‘Voice Crossing’ is part of the yearlong Art Kiosk exhibition

A new public art installation offering a glimpse of the Bay Area’s past via archival footage and audio recordings will be unveiled in Redwood City’s Courthouse Square Saturday, Oct. 12.

The piece, titled “Voice Crossing” by Joseph Clayton Mills, 48, will be on view in one of the glass-walled kiosks in the square 24 hours a day through Nov. 10. It’s part of a series of site-specific installations in the same space called Art Kiosk that began in January and features a new work every month.

The project is curated by Fung Collaboratives and funded by the Redwood City Improvement Association, which this week voted to add another 10 installations to the lineup, extending the series through 2020.

In “Voice Crossing,” archival films of holiday parades, marching bands, square dances and family celebrations that occurred throughout the Bay Area between the 1920s and 1980s are projected through a series of rotating mirrors, creating a kaleidoscope of overlapping images, Mills said. The parades are depicted such that the viewer is watching the “community moving through time,” he added.

In the footage, which was gathered from archives and libraries throughout the Bay Area, familiar storefronts and local landmarks such as the Fox Theatre can also be spotted.

The images are accompanied by oral history recordings about life as an immigrant worker in the 1940s, for example, the birth of Silicon Valley and the gay rights movement, to name a few examples. The recordings are layered on top of each other so it becomes a murmuring crowd of voices that sounds like it’s coming from around the square, Mills said.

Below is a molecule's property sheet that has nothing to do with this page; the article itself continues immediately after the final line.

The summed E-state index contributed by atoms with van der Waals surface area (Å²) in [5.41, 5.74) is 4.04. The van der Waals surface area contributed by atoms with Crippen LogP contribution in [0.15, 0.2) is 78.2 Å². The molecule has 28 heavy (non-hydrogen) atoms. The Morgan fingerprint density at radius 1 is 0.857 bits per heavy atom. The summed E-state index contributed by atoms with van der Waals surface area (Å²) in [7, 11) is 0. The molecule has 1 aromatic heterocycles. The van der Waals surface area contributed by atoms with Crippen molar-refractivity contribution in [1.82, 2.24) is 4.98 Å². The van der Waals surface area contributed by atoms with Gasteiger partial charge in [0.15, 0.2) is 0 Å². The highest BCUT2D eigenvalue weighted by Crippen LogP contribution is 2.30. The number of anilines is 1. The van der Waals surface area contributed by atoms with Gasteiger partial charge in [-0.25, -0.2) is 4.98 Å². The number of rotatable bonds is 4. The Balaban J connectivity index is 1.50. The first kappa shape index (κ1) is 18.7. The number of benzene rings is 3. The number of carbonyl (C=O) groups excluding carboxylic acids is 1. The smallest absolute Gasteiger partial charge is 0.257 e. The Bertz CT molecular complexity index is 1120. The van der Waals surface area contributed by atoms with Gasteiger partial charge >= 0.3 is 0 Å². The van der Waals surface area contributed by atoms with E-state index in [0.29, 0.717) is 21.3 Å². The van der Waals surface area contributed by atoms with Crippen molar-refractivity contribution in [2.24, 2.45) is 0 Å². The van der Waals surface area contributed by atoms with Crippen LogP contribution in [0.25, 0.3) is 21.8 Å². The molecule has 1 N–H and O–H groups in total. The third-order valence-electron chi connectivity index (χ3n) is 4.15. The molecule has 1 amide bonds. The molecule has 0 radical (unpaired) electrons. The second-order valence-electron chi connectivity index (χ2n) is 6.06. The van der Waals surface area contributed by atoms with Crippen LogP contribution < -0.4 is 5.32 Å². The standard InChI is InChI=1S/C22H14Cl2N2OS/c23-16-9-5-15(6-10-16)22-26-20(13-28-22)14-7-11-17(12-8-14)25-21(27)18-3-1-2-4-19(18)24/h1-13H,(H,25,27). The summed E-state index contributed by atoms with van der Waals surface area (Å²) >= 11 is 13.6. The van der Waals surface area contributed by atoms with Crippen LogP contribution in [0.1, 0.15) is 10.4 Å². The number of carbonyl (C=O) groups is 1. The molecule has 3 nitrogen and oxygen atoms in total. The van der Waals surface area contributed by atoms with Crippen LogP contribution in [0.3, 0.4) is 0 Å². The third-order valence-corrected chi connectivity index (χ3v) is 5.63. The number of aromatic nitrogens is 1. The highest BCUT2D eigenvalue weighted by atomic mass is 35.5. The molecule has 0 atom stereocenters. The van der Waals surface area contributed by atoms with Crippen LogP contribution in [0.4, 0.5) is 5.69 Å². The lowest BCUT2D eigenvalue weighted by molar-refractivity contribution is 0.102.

“The idea is that a community is made of individual stories and lives and when you put them together you come up with something much vaster than any individual perspective or experience or moment of time even, but it always exists as an unconscious substrate to the community you’re living in now,” he said. “What I want to do is not so much tell stories as invite a person experiencing the installation to understand their own story is subsumed in a larger story of the community.”

The concept was inspired by the site, Mills said.

“I was thinking about the Fox Theatre across the way, it made me think of projections and films. And Courthouse Square is a gathering space, and the sound of the fountain made me think of murmuring voices so it went from there,” he said.

Mills currently lives in Phoenix, but spent a year in San Francisco and visited Redwood City during that time. Needless to say, the city has changed dramatically since then.

“Visiting now it’s very different, it’s extremely vibrant and the things happening in Courthouse Square seem to be amazing so I’m really struck by that,” he said. “The city has a real vitality that’s impressed me.”

The opening reception for the piece will be at 4 p.m. Saturday when a handful of speakers, including Mills, will take the mic. Refreshments will be offered. Art Kiosk this year has featured work by nationally known artists while next year’s program will be devoted only to Bay Area artists, including established and emerging ones.


Original article credit smdailyjournal.com

By Zachary Clark Daily Journal staff  – Oct 12, 2019